Pharmaceutical Policy Leadership in Medicine Institute
November 30 - December 2, 2012
Sterling, VA (AMSA National Office)
Presented by: AMSA’s PharmFree Campaign
The application deadline has now passed and we are no longer accepting applications.
For years, the pharmaceutical and device industry have shared a collaborative relationship with academic medical centers leading to major advances in the research and development of diagnostic and therapeutic treatments. While such relationships have led to significant contributions in the field of medicine, there has also been growing concern amongst patients, politicians, providers and medical students over the real and perceived conflicts of interest that have become commonplace. According to a study published in the Archives of Internal Medicine, over 84% of doctors reported industry relationships. Another study from the Pew Prescription Project showed that 69% of patients felt like their doctor was “too influenced” by pharmaceutical companies.
In order to restore this eroded trust that is at the foundation of the doctor-patient relationship, healthcare professionals including future physicians have been instrumental in ensuring that medical schools and academic medical centers adopt strong standards towards industry relationships. Medical students from AMSA’s PharmFree Campaign along with the Pew Prescription Project worked together to create the AMSA PharmFree Scorecard in an effort to highlight schools’ strong policies and encourage others with weaker policies to create change to ensure that their students were receiving evidence-based medical education, rather than marketing-based medical education.
Additionally, based on the recommendations from the American Association of Medical Colleges and the Institute for Medicine, the AMSA PharmFree Campaign created a Model Curriculum in order for students to fully understand the consequences of such relationships between industry and medicine. AMSA also offers the key components of this curriculum through a 3-day institute as a way to train undergraduate, graduate, and medical students on pharmaceutical policy at not only their institutions, but also nationally and internationally. Through expert speaker sessions, participants will learn to use a range of transparency tools and advocacy tactics to strategically design and implement campaigns centered on current pharmaceutical policy issues. Experiences will include talks by FDA policy makers, panel sessions with grant partners at Pew Charitable Trusts, National Physicians Alliance and Community Catalyst, and workshops with student leadership on implementing projects at your medical school or institution. Participants will also receive microgrants to implement these projects at their schools.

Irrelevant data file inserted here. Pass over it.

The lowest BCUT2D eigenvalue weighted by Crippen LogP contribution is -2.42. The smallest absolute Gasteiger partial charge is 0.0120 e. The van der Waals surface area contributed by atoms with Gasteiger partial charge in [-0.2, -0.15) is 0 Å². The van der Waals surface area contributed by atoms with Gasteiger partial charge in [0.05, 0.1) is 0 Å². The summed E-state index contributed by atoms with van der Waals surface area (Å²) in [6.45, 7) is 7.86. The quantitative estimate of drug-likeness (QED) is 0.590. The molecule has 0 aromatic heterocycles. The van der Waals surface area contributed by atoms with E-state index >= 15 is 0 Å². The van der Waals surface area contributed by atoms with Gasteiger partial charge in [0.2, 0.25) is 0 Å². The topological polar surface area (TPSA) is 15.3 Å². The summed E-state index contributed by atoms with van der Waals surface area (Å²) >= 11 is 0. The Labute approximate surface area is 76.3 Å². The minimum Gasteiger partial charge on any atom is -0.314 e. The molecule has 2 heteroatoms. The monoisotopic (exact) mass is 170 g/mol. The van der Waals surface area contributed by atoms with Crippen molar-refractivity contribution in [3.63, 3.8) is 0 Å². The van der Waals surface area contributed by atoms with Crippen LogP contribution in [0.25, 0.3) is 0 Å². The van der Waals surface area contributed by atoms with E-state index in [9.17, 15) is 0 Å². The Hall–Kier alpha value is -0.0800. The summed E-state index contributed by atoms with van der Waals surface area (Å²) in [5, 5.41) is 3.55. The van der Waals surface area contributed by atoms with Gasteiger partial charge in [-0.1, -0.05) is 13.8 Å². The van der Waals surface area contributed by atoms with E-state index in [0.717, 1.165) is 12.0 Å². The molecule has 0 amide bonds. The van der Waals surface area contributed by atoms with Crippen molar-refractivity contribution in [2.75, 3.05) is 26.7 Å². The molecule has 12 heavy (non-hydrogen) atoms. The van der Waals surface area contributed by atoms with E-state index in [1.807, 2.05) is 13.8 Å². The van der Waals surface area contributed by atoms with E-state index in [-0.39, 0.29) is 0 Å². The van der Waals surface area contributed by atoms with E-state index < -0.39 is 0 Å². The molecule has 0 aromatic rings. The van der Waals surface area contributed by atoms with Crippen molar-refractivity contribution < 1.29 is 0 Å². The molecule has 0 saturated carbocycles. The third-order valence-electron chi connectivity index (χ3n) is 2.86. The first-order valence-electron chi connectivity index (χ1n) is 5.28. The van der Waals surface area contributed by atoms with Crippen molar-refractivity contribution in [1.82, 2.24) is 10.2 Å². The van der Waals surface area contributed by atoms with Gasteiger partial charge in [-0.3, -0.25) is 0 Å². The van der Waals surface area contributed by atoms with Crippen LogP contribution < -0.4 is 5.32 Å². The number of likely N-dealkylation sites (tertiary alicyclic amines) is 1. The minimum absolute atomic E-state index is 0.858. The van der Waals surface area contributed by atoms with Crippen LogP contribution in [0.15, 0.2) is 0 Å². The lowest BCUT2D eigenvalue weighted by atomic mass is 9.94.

*Apply now and AMSA will cover food, lodging, and tuition costs courtesy of a grant from the State Attorney General Consumer and Prescriber Education Grant Program which is funded by the multi-state settlement of consumer fraud claims regarding the marketing of the prescription drug Neurontin.*